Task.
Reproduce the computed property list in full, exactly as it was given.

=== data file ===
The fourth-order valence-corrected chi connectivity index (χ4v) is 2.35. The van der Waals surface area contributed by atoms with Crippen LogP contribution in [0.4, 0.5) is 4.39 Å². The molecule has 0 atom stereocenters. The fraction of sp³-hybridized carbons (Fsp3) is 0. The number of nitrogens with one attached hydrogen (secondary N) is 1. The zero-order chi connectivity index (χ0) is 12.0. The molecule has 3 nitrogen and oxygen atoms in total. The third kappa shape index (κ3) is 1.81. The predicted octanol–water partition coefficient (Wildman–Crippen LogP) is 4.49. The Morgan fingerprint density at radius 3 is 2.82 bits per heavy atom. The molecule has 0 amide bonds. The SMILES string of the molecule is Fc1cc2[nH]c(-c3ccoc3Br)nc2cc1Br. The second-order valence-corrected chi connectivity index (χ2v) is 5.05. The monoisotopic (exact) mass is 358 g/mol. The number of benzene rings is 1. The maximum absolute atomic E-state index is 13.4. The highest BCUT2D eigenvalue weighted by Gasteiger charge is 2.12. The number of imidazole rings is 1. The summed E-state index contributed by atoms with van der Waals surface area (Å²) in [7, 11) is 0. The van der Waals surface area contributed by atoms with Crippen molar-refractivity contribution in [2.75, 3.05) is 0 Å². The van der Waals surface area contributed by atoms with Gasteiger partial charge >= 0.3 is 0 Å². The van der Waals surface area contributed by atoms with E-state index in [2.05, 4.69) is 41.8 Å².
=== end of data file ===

The fourth-order valence-corrected chi connectivity index (χ4v) is 2.35. The van der Waals surface area contributed by atoms with Crippen LogP contribution in [0.4, 0.5) is 4.39 Å². The molecule has 0 atom stereocenters. The fraction of sp³-hybridized carbons (Fsp3) is 0. The number of nitrogens with one attached hydrogen (secondary N) is 1. The zero-order chi connectivity index (χ0) is 12.0. The molecule has 3 nitrogen and oxygen atoms in total. The third kappa shape index (κ3) is 1.81. The predicted octanol–water partition coefficient (Wildman–Crippen LogP) is 4.49. The Morgan fingerprint density at radius 3 is 2.82 bits per heavy atom. The molecule has 0 amide bonds. The SMILES string of the molecule is Fc1cc2[nH]c(-c3ccoc3Br)nc2cc1Br. The second-order valence-corrected chi connectivity index (χ2v) is 5.05. The monoisotopic (exact) mass is 358 g/mol. The number of benzene rings is 1. The maximum absolute atomic E-state index is 13.4. The highest BCUT2D eigenvalue weighted by Gasteiger charge is 2.12. The number of imidazole rings is 1. The summed E-state index contributed by atoms with van der Waals surface area (Å²) in [7, 11) is 0. The van der Waals surface area contributed by atoms with Crippen molar-refractivity contribution in [2.75, 3.05) is 0 Å². The van der Waals surface area contributed by atoms with Gasteiger partial charge >= 0.3 is 0 Å². The van der Waals surface area contributed by atoms with E-state index in [2.05, 4.69) is 41.8 Å².